Some Basic Marxist Concepts To Understand Income Tax, John Passant

John Passant

The paper introduces readers to some basic Marxist concepts to give the building blocks for an alternative understanding of tax and perhaps even to inspire some to use these concepts and ideas in their future research. It argues that the tax system reflects the phenomena of wealth and income and that there is a deeper reality obscured and ignored by the income tax system as an outcrop of a capitalist system which does the same. This deeper reality is that capital exploits workers and that profit, rent, interest and the like are the money form of the unpaid labour of ...


From The Shoals Of Ras Kaboudia To The Shores Of Tripoli: The Tunisia/Libya Continental Shelf Boundary Delimitation, Donna R. Christie 2015 Florida State University

From The Shoals Of Ras Kaboudia To The Shores Of Tripoli: The Tunisia/Libya Continental Shelf Boundary Delimitation, Donna R. Christie

Georgia Journal of International & Comparative Law

No abstract provided.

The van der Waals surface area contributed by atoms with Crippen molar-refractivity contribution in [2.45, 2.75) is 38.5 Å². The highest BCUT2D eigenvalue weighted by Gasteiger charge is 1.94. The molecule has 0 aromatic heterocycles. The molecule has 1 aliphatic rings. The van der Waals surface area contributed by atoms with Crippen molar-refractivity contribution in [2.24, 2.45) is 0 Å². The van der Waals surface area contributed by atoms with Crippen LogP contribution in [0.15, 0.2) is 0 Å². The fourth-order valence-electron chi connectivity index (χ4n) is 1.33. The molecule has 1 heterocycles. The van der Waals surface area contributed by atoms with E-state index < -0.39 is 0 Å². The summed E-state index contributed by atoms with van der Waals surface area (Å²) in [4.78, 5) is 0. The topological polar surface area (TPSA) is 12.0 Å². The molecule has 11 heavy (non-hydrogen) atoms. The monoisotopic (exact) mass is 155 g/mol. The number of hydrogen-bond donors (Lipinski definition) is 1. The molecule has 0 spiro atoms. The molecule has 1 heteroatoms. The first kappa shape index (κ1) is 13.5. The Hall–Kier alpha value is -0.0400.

Why Chief Justice Roy Moore And The Alabama Supreme Court Just Made The Best Case For Same-Sex Marriage, Adam Lamparello 2015 Indiana Tech Law School

Why Chief Justice Roy Moore And The Alabama Supreme Court Just Made The Best Case For Same-Sex Marriage, Adam Lamparello

Adam Lamparello

The Alabama Court of the Judiciary should remove Roy Moore from the Supreme Court of Alabama for a second and final time. Over ten years after being ousted from the Alabama Supreme Court, Chief Justice Moore is embroiled in yet another controversy that involves disregarding the federal courts and creating chaos in the legal system. In fact, Moore recently stated that he would ignore the Supremacy Clause and not respect a U.S. Supreme Court decision invalidating same-sex marriage bans. That statement brings back memories of Governor Wallace’s infamous stand at the schoolhouse door. At least Wallace had a ...